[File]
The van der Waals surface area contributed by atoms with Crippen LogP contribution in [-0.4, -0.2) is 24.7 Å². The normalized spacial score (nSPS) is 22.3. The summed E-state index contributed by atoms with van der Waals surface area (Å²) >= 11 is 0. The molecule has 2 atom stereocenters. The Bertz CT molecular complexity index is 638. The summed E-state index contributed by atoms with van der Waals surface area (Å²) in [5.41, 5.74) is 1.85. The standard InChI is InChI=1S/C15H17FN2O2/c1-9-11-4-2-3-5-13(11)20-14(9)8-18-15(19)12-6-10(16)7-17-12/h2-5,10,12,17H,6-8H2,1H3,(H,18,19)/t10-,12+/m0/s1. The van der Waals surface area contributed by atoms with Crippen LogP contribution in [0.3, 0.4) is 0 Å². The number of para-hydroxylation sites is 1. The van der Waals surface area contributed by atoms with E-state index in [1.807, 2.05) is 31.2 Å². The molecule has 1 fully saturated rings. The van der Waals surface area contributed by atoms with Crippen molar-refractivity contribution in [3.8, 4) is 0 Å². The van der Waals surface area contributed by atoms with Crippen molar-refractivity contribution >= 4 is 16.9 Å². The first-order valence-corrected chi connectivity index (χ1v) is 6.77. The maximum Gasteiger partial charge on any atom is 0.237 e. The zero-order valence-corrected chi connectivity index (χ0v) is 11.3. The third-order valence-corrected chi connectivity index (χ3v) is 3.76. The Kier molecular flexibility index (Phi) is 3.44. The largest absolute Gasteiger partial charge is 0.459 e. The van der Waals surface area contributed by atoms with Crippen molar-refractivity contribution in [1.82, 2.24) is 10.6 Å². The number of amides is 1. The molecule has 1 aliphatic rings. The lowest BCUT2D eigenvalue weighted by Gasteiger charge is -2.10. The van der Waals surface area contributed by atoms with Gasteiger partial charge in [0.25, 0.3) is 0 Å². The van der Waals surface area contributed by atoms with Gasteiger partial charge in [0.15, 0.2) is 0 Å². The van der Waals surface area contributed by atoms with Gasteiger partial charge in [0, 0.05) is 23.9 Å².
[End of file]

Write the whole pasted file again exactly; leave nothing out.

The van der Waals surface area contributed by atoms with Crippen LogP contribution in [-0.4, -0.2) is 24.7 Å². The normalized spacial score (nSPS) is 22.3. The summed E-state index contributed by atoms with van der Waals surface area (Å²) >= 11 is 0. The molecule has 2 atom stereocenters. The Bertz CT molecular complexity index is 638. The summed E-state index contributed by atoms with van der Waals surface area (Å²) in [5.41, 5.74) is 1.85. The standard InChI is InChI=1S/C15H17FN2O2/c1-9-11-4-2-3-5-13(11)20-14(9)8-18-15(19)12-6-10(16)7-17-12/h2-5,10,12,17H,6-8H2,1H3,(H,18,19)/t10-,12+/m0/s1. The van der Waals surface area contributed by atoms with Crippen LogP contribution in [0.3, 0.4) is 0 Å². The number of para-hydroxylation sites is 1. The van der Waals surface area contributed by atoms with E-state index in [1.807, 2.05) is 31.2 Å². The molecule has 1 fully saturated rings. The van der Waals surface area contributed by atoms with Crippen molar-refractivity contribution in [3.8, 4) is 0 Å². The van der Waals surface area contributed by atoms with Crippen molar-refractivity contribution >= 4 is 16.9 Å². The first-order valence-corrected chi connectivity index (χ1v) is 6.77. The maximum Gasteiger partial charge on any atom is 0.237 e. The zero-order valence-corrected chi connectivity index (χ0v) is 11.3. The third-order valence-corrected chi connectivity index (χ3v) is 3.76. The Kier molecular flexibility index (Phi) is 3.44. The largest absolute Gasteiger partial charge is 0.459 e. The van der Waals surface area contributed by atoms with Crippen molar-refractivity contribution in [1.82, 2.24) is 10.6 Å². The number of amides is 1. The molecule has 1 aliphatic rings. The lowest BCUT2D eigenvalue weighted by Gasteiger charge is -2.10. The van der Waals surface area contributed by atoms with Gasteiger partial charge in [0.25, 0.3) is 0 Å². The van der Waals surface area contributed by atoms with Gasteiger partial charge in [0.15, 0.2) is 0 Å². The van der Waals surface area contributed by atoms with Gasteiger partial charge in [0, 0.05) is 23.9 Å².